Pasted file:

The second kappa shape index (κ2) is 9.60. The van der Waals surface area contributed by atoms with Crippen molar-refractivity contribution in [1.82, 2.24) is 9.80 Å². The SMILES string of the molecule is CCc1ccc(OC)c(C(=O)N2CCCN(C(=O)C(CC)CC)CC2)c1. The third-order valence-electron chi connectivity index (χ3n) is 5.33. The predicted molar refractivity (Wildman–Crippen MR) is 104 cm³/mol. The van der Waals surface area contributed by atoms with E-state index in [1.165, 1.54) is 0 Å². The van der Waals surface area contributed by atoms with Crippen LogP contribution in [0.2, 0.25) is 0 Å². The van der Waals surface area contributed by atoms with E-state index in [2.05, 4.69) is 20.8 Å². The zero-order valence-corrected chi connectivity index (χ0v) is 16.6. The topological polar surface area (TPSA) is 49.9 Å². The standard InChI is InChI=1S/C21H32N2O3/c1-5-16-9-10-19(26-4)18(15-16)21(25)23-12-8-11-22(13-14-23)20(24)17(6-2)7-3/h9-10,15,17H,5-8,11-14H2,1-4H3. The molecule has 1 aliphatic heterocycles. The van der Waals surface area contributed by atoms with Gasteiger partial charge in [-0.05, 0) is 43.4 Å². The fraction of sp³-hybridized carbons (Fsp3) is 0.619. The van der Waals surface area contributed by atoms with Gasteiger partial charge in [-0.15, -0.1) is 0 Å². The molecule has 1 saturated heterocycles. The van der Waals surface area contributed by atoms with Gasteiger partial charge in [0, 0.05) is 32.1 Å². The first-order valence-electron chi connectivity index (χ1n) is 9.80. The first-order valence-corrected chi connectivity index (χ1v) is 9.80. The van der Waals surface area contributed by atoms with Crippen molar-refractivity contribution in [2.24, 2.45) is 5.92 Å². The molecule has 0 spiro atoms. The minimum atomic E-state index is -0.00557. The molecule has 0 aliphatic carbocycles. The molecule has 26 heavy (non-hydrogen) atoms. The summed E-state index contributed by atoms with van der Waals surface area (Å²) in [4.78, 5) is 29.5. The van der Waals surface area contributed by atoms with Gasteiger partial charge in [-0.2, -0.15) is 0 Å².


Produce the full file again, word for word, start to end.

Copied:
The second kappa shape index (κ2) is 9.60. The van der Waals surface area contributed by atoms with Crippen molar-refractivity contribution in [1.82, 2.24) is 9.80 Å². The SMILES string of the molecule is CCc1ccc(OC)c(C(=O)N2CCCN(C(=O)C(CC)CC)CC2)c1. The third-order valence-electron chi connectivity index (χ3n) is 5.33. The predicted molar refractivity (Wildman–Crippen MR) is 104 cm³/mol. The van der Waals surface area contributed by atoms with E-state index in [1.165, 1.54) is 0 Å². The van der Waals surface area contributed by atoms with Crippen LogP contribution in [0.2, 0.25) is 0 Å². The van der Waals surface area contributed by atoms with E-state index in [2.05, 4.69) is 20.8 Å². The zero-order valence-corrected chi connectivity index (χ0v) is 16.6. The topological polar surface area (TPSA) is 49.9 Å². The standard InChI is InChI=1S/C21H32N2O3/c1-5-16-9-10-19(26-4)18(15-16)21(25)23-12-8-11-22(13-14-23)20(24)17(6-2)7-3/h9-10,15,17H,5-8,11-14H2,1-4H3. The molecule has 1 aliphatic heterocycles. The van der Waals surface area contributed by atoms with Gasteiger partial charge in [-0.05, 0) is 43.4 Å². The fraction of sp³-hybridized carbons (Fsp3) is 0.619. The van der Waals surface area contributed by atoms with Gasteiger partial charge in [-0.15, -0.1) is 0 Å². The molecule has 1 saturated heterocycles. The van der Waals surface area contributed by atoms with Gasteiger partial charge in [0, 0.05) is 32.1 Å². The first-order valence-electron chi connectivity index (χ1n) is 9.80. The first-order valence-corrected chi connectivity index (χ1v) is 9.80. The van der Waals surface area contributed by atoms with Crippen molar-refractivity contribution in [2.24, 2.45) is 5.92 Å². The molecule has 0 spiro atoms. The minimum atomic E-state index is -0.00557. The molecule has 0 aliphatic carbocycles. The molecule has 26 heavy (non-hydrogen) atoms. The summed E-state index contributed by atoms with van der Waals surface area (Å²) in [4.78, 5) is 29.5. The van der Waals surface area contributed by atoms with Gasteiger partial charge in [-0.2, -0.15) is 0 Å².